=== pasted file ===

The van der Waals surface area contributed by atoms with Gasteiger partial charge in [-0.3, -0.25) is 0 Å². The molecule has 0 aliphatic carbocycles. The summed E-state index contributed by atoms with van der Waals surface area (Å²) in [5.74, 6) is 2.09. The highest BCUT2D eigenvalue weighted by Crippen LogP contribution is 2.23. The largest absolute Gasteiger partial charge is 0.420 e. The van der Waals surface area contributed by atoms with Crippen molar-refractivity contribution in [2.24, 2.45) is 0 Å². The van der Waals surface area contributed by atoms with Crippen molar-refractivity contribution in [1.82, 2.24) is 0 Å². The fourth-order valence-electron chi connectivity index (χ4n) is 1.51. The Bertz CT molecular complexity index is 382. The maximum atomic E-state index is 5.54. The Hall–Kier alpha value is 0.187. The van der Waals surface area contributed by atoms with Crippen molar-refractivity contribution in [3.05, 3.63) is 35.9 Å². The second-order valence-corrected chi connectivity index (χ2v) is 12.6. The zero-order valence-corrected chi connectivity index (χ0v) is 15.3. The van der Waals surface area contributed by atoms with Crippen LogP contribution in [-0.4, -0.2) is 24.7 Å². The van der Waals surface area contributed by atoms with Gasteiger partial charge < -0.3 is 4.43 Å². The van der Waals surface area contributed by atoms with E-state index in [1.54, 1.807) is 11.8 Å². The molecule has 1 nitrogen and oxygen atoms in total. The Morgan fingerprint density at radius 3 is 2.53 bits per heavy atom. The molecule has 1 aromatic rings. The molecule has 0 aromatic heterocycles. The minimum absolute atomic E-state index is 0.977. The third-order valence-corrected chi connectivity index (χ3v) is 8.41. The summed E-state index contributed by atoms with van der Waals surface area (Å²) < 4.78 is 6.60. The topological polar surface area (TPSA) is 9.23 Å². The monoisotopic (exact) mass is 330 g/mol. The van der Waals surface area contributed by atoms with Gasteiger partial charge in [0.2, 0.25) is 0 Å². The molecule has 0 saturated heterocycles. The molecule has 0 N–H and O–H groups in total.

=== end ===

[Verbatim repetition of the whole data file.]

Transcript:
The van der Waals surface area contributed by atoms with Gasteiger partial charge in [-0.3, -0.25) is 0 Å². The molecule has 0 aliphatic carbocycles. The summed E-state index contributed by atoms with van der Waals surface area (Å²) in [5.74, 6) is 2.09. The highest BCUT2D eigenvalue weighted by Crippen LogP contribution is 2.23. The largest absolute Gasteiger partial charge is 0.420 e. The van der Waals surface area contributed by atoms with Crippen molar-refractivity contribution in [2.24, 2.45) is 0 Å². The van der Waals surface area contributed by atoms with Crippen molar-refractivity contribution in [1.82, 2.24) is 0 Å². The fourth-order valence-electron chi connectivity index (χ4n) is 1.51. The Bertz CT molecular complexity index is 382. The maximum atomic E-state index is 5.54. The Hall–Kier alpha value is 0.187. The van der Waals surface area contributed by atoms with Crippen molar-refractivity contribution in [3.05, 3.63) is 35.9 Å². The second-order valence-corrected chi connectivity index (χ2v) is 12.6. The zero-order valence-corrected chi connectivity index (χ0v) is 15.3. The van der Waals surface area contributed by atoms with Crippen LogP contribution in [-0.4, -0.2) is 24.7 Å². The van der Waals surface area contributed by atoms with Gasteiger partial charge < -0.3 is 4.43 Å². The van der Waals surface area contributed by atoms with E-state index in [1.54, 1.807) is 11.8 Å². The molecule has 1 nitrogen and oxygen atoms in total. The Morgan fingerprint density at radius 3 is 2.53 bits per heavy atom. The molecule has 1 aromatic rings. The molecule has 0 aromatic heterocycles. The minimum absolute atomic E-state index is 0.977. The third-order valence-corrected chi connectivity index (χ3v) is 8.41. The summed E-state index contributed by atoms with van der Waals surface area (Å²) < 4.78 is 6.60. The topological polar surface area (TPSA) is 9.23 Å². The monoisotopic (exact) mass is 330 g/mol. The van der Waals surface area contributed by atoms with Gasteiger partial charge in [0.2, 0.25) is 0 Å². The molecule has 0 saturated heterocycles. The molecule has 0 N–H and O–H groups in total.